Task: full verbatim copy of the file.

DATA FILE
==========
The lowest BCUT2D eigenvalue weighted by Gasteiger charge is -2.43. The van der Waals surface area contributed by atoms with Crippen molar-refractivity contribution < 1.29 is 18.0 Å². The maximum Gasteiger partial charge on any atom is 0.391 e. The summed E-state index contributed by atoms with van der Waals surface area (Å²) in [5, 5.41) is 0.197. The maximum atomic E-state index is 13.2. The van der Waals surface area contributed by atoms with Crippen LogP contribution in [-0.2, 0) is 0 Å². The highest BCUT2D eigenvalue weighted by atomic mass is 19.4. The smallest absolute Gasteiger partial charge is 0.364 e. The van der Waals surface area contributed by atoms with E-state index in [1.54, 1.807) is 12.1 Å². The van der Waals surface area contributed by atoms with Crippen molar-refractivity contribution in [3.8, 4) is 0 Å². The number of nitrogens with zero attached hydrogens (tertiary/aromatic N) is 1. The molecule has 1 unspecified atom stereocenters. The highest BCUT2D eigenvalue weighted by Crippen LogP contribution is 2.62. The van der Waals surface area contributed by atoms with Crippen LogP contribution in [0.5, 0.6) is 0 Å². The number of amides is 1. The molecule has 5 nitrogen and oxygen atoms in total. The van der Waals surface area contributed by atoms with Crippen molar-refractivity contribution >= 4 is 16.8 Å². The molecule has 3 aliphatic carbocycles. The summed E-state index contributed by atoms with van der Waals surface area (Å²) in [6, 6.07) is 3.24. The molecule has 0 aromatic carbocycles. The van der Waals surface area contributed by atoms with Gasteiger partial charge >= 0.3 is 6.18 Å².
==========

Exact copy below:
The lowest BCUT2D eigenvalue weighted by Gasteiger charge is -2.43. The van der Waals surface area contributed by atoms with Crippen molar-refractivity contribution < 1.29 is 18.0 Å². The maximum Gasteiger partial charge on any atom is 0.391 e. The summed E-state index contributed by atoms with van der Waals surface area (Å²) in [5, 5.41) is 0.197. The maximum atomic E-state index is 13.2. The van der Waals surface area contributed by atoms with Crippen LogP contribution in [-0.2, 0) is 0 Å². The highest BCUT2D eigenvalue weighted by atomic mass is 19.4. The smallest absolute Gasteiger partial charge is 0.364 e. The van der Waals surface area contributed by atoms with E-state index in [1.54, 1.807) is 12.1 Å². The van der Waals surface area contributed by atoms with Crippen molar-refractivity contribution in [3.8, 4) is 0 Å². The number of nitrogens with zero attached hydrogens (tertiary/aromatic N) is 1. The molecule has 1 unspecified atom stereocenters. The highest BCUT2D eigenvalue weighted by Crippen LogP contribution is 2.62. The van der Waals surface area contributed by atoms with Crippen LogP contribution in [0.5, 0.6) is 0 Å². The number of amides is 1. The molecule has 5 nitrogen and oxygen atoms in total. The van der Waals surface area contributed by atoms with Crippen molar-refractivity contribution >= 4 is 16.8 Å². The molecule has 3 aliphatic carbocycles. The summed E-state index contributed by atoms with van der Waals surface area (Å²) in [6, 6.07) is 3.24. The molecule has 0 aromatic carbocycles. The van der Waals surface area contributed by atoms with Gasteiger partial charge >= 0.3 is 6.18 Å².